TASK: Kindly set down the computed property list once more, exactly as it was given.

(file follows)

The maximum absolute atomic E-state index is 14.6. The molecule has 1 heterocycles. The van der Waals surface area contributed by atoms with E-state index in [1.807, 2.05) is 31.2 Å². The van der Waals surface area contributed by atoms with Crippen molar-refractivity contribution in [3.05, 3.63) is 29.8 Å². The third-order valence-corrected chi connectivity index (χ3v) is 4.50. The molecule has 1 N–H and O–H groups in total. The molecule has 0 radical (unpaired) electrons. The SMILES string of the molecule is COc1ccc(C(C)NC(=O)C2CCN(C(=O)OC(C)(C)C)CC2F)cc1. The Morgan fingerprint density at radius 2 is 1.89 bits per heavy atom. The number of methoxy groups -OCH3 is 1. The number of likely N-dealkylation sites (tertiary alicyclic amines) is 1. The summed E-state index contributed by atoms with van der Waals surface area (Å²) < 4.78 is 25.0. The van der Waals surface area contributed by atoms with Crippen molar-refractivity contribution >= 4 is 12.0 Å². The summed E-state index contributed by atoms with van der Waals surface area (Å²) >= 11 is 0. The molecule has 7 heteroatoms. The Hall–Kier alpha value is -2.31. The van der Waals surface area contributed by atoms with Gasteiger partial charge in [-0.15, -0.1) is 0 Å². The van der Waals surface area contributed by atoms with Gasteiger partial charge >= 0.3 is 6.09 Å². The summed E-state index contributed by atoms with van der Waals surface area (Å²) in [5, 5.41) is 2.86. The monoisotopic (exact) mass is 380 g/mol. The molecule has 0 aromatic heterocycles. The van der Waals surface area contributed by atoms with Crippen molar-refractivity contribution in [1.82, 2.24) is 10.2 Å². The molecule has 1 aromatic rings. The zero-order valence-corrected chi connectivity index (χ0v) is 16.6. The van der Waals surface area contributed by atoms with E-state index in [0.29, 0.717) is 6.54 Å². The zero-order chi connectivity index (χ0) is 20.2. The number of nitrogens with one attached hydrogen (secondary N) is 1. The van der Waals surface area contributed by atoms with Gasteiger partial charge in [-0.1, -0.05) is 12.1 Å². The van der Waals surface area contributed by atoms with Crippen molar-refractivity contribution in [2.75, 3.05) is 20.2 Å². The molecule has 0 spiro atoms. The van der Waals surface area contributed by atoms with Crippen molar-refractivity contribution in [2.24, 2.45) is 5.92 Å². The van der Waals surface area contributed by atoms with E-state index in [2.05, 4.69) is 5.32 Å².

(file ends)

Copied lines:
The maximum absolute atomic E-state index is 14.6. The molecule has 1 heterocycles. The van der Waals surface area contributed by atoms with E-state index in [1.807, 2.05) is 31.2 Å². The van der Waals surface area contributed by atoms with Crippen molar-refractivity contribution in [3.05, 3.63) is 29.8 Å². The third-order valence-corrected chi connectivity index (χ3v) is 4.50. The molecule has 1 N–H and O–H groups in total. The molecule has 0 radical (unpaired) electrons. The SMILES string of the molecule is COc1ccc(C(C)NC(=O)C2CCN(C(=O)OC(C)(C)C)CC2F)cc1. The Morgan fingerprint density at radius 2 is 1.89 bits per heavy atom. The number of methoxy groups -OCH3 is 1. The number of likely N-dealkylation sites (tertiary alicyclic amines) is 1. The summed E-state index contributed by atoms with van der Waals surface area (Å²) < 4.78 is 25.0. The van der Waals surface area contributed by atoms with Crippen molar-refractivity contribution >= 4 is 12.0 Å². The summed E-state index contributed by atoms with van der Waals surface area (Å²) >= 11 is 0. The molecule has 7 heteroatoms. The Hall–Kier alpha value is -2.31. The van der Waals surface area contributed by atoms with Gasteiger partial charge in [-0.15, -0.1) is 0 Å². The van der Waals surface area contributed by atoms with Gasteiger partial charge >= 0.3 is 6.09 Å². The summed E-state index contributed by atoms with van der Waals surface area (Å²) in [5, 5.41) is 2.86. The monoisotopic (exact) mass is 380 g/mol. The molecule has 0 aromatic heterocycles. The van der Waals surface area contributed by atoms with Crippen molar-refractivity contribution in [1.82, 2.24) is 10.2 Å². The molecule has 1 aromatic rings. The zero-order valence-corrected chi connectivity index (χ0v) is 16.6. The van der Waals surface area contributed by atoms with E-state index in [0.29, 0.717) is 6.54 Å². The zero-order chi connectivity index (χ0) is 20.2. The number of nitrogens with one attached hydrogen (secondary N) is 1. The van der Waals surface area contributed by atoms with Gasteiger partial charge in [-0.1, -0.05) is 12.1 Å². The van der Waals surface area contributed by atoms with Crippen molar-refractivity contribution in [2.75, 3.05) is 20.2 Å². The molecule has 0 spiro atoms. The van der Waals surface area contributed by atoms with Crippen molar-refractivity contribution in [2.24, 2.45) is 5.92 Å². The van der Waals surface area contributed by atoms with E-state index in [2.05, 4.69) is 5.32 Å².